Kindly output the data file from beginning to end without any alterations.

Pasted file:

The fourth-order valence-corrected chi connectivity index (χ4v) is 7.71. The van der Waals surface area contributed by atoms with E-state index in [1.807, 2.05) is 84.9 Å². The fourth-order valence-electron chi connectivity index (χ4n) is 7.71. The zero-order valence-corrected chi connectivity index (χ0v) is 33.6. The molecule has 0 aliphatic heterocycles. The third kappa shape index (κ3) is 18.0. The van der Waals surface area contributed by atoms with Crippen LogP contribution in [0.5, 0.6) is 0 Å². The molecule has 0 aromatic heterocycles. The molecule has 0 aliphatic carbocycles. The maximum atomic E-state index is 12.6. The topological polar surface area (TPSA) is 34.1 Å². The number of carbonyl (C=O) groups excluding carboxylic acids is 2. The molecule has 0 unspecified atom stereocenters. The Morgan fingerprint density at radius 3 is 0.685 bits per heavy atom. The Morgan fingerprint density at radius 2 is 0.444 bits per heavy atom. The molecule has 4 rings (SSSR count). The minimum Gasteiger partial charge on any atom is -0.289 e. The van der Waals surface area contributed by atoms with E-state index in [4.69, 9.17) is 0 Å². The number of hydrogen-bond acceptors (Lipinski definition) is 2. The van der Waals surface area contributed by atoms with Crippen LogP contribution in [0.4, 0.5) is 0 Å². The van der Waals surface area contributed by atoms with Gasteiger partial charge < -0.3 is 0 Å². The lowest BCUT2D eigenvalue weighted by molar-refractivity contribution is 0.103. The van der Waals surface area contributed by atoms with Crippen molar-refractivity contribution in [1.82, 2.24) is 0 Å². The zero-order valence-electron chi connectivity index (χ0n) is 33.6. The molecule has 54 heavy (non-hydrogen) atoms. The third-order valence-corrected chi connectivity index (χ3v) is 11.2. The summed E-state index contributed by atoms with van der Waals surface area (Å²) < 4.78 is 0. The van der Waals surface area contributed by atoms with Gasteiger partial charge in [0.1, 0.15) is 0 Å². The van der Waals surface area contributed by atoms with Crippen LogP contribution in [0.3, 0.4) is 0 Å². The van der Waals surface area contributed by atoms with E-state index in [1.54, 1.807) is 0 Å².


The fourth-order valence-corrected chi connectivity index (χ4v) is 7.71. The van der Waals surface area contributed by atoms with E-state index in [1.807, 2.05) is 84.9 Å². The fourth-order valence-electron chi connectivity index (χ4n) is 7.71. The zero-order valence-corrected chi connectivity index (χ0v) is 33.6. The molecule has 0 aliphatic heterocycles. The third kappa shape index (κ3) is 18.0. The van der Waals surface area contributed by atoms with Crippen LogP contribution in [0.5, 0.6) is 0 Å². The molecule has 0 aromatic heterocycles. The molecule has 0 aliphatic carbocycles. The maximum atomic E-state index is 12.6. The topological polar surface area (TPSA) is 34.1 Å². The number of carbonyl (C=O) groups excluding carboxylic acids is 2. The molecule has 0 unspecified atom stereocenters. The Morgan fingerprint density at radius 3 is 0.685 bits per heavy atom. The Morgan fingerprint density at radius 2 is 0.444 bits per heavy atom. The molecule has 4 rings (SSSR count). The minimum Gasteiger partial charge on any atom is -0.289 e. The van der Waals surface area contributed by atoms with E-state index in [4.69, 9.17) is 0 Å². The number of hydrogen-bond acceptors (Lipinski definition) is 2. The van der Waals surface area contributed by atoms with Crippen LogP contribution in [0.4, 0.5) is 0 Å². The van der Waals surface area contributed by atoms with Gasteiger partial charge < -0.3 is 0 Å². The lowest BCUT2D eigenvalue weighted by molar-refractivity contribution is 0.103. The van der Waals surface area contributed by atoms with Crippen molar-refractivity contribution in [1.82, 2.24) is 0 Å². The zero-order valence-electron chi connectivity index (χ0n) is 33.6. The molecule has 54 heavy (non-hydrogen) atoms. The third-order valence-corrected chi connectivity index (χ3v) is 11.2. The summed E-state index contributed by atoms with van der Waals surface area (Å²) < 4.78 is 0. The van der Waals surface area contributed by atoms with Gasteiger partial charge in [0.1, 0.15) is 0 Å². The van der Waals surface area contributed by atoms with Crippen LogP contribution in [0.3, 0.4) is 0 Å². The van der Waals surface area contributed by atoms with E-state index in [1.54, 1.807) is 0 Å².